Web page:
Violence is a learned and taught behavior. Children who witness domestic violence in the home are at more risk of experiencing domestic violence as they grow up – as teens and adults. Family is our central institution and the primary source of how we learn as children. Unhealthy relationship behaviors are likely to be repeated by children if this is what is modeled in the home, especially if this aggressive behavior is shown to be an effective method for handling conflict, “I saw my parents do it” kind of attitude.

    Domestic violence is a silent epidemic. It occurs anywhere and across all populations and DV can also take many forms. 90% of people in the U.S. fail to define repeated emotional, verbal, sexual abuse and controlling behaviors as patterns of domestic abuse.

    About 1 in 5 women and about 1 in 9 men report having experienced severe physical violence from an intimate partner in their lifetime.

    Upon further research I found that California sees higher rates than the national average with 32% of women and 27% of men report experiencing domestic violence by an intimate partner.

    I learned that many people do not speak up. I learned that many people go back because they do not have the tools or help to survive on their own. 40-Hours may seem like a long time but the team at Haven Hills has broken it down into weekly online presentations with a corresponding module. The staff was available and open to as many questions that me and my peers had during the lessons. The commitment you are making to learn more about how you can be an advocate to help supersedes the time it takes to complete the certificate. You are surrounded by other ambassadors who are taking the steps to stop harassment or violence to make a significant difference in someone’s life, and send a powerful message.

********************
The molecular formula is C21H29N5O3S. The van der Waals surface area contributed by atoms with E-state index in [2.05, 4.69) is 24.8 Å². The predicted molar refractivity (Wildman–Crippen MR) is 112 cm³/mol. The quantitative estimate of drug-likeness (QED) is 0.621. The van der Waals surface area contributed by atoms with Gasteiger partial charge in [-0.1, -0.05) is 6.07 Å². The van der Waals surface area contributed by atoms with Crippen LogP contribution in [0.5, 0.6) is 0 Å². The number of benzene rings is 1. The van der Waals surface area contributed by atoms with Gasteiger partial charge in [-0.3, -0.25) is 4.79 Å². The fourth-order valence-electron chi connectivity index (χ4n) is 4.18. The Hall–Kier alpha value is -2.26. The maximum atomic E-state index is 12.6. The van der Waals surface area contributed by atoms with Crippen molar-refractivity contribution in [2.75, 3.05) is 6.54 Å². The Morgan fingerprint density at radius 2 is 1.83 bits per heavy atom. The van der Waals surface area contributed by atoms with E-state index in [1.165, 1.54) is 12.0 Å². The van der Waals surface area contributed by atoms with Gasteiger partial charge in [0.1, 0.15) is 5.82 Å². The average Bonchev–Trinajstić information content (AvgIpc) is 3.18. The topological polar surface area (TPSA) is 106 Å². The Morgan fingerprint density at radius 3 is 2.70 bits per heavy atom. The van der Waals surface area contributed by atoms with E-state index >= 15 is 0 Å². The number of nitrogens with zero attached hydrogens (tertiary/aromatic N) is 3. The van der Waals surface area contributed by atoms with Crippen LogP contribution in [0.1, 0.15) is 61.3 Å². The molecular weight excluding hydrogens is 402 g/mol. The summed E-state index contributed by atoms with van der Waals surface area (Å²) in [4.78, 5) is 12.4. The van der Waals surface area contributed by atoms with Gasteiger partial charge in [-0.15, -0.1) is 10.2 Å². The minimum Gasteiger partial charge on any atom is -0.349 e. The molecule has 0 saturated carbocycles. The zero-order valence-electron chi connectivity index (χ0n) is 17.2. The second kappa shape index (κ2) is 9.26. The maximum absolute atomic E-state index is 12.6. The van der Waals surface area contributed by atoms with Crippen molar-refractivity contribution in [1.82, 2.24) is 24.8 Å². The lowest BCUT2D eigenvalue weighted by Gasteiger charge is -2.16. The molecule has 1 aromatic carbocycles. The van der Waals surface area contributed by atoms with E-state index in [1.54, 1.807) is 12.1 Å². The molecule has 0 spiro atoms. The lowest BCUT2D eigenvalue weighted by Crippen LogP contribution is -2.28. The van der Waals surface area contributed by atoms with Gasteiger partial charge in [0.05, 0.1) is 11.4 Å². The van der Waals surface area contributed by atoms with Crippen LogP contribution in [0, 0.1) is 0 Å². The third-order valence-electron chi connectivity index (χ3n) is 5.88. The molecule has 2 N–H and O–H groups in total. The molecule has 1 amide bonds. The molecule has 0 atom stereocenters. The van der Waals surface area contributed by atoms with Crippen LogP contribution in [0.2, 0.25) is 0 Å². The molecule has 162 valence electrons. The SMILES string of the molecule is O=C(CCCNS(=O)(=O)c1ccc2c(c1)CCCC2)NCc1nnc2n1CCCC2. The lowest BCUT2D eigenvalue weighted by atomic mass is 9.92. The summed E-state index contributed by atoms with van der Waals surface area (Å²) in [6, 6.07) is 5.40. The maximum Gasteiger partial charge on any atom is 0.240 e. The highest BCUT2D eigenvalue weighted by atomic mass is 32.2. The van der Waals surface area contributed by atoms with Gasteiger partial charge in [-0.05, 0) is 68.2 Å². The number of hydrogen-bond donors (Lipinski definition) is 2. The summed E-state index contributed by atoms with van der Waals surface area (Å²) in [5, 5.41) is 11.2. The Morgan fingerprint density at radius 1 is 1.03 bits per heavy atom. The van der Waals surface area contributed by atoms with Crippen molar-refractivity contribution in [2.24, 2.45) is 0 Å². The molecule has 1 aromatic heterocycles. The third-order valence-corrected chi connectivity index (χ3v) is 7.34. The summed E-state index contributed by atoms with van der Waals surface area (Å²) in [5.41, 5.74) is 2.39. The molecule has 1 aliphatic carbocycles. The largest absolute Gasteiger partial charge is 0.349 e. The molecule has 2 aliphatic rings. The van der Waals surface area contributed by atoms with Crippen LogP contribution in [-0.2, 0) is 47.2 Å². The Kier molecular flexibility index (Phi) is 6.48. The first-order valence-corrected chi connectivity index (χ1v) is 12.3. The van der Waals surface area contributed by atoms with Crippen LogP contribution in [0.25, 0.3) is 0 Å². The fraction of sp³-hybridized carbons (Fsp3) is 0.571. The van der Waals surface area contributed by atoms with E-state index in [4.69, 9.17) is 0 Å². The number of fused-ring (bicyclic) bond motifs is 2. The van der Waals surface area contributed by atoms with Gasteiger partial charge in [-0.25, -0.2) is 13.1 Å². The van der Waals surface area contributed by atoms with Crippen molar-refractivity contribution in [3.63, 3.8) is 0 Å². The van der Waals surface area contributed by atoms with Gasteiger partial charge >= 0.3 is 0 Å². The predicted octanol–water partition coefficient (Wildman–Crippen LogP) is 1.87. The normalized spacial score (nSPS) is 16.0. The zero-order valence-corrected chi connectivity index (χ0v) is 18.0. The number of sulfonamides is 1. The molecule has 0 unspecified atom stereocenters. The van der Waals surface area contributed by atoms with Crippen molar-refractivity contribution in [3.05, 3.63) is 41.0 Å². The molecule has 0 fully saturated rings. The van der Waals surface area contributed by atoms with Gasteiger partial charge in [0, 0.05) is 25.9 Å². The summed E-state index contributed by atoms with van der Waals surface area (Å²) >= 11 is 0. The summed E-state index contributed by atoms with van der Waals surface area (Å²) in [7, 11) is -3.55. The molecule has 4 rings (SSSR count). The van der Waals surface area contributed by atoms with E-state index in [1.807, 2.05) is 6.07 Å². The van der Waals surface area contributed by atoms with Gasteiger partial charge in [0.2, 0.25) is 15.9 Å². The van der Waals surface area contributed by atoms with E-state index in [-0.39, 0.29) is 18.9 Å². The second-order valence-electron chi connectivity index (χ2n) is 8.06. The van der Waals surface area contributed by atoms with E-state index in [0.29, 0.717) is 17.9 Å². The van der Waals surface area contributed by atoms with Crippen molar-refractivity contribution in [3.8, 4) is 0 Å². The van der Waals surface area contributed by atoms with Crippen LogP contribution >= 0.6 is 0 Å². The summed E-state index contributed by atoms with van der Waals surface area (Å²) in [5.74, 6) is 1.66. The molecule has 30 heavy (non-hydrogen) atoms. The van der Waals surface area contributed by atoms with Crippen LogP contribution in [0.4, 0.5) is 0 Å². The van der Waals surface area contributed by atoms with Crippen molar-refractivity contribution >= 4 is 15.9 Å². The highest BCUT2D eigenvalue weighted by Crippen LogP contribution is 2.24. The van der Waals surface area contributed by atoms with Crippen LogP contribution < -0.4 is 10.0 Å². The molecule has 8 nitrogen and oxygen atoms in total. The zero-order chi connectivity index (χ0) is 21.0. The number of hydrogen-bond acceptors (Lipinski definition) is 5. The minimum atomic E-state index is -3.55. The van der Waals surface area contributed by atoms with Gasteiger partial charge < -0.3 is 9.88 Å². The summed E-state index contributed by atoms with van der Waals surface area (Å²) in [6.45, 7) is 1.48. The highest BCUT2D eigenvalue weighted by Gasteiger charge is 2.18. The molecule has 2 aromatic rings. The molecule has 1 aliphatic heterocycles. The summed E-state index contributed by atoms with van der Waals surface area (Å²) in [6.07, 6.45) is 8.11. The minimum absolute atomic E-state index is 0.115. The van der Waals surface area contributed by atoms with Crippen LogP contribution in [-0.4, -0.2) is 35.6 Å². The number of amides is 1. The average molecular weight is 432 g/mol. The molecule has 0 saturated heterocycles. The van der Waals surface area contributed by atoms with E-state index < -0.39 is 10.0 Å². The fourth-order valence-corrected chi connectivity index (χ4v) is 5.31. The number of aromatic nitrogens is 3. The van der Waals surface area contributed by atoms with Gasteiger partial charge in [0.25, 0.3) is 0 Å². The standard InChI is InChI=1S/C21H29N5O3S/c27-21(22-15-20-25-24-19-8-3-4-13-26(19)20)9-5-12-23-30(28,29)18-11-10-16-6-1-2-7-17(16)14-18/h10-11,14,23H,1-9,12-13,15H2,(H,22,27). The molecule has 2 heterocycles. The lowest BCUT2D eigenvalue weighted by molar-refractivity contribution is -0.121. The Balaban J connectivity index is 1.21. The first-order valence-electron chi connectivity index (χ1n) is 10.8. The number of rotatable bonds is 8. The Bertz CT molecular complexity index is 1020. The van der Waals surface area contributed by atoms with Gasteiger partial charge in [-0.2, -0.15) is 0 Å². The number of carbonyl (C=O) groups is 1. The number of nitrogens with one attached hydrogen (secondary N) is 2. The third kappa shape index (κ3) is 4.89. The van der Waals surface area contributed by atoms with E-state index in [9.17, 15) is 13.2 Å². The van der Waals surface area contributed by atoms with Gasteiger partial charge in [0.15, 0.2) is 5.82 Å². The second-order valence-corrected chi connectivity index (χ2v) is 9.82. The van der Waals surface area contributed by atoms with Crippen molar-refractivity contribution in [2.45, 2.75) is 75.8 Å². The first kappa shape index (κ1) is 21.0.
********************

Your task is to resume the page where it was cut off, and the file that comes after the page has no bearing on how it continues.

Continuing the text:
I will continue to bring awareness to this cause, educate our community and play an active role in helping to establish an environment where healthy and positive relationships are based on respect, safety and equality. I learned that Haven Hills has the tools to help.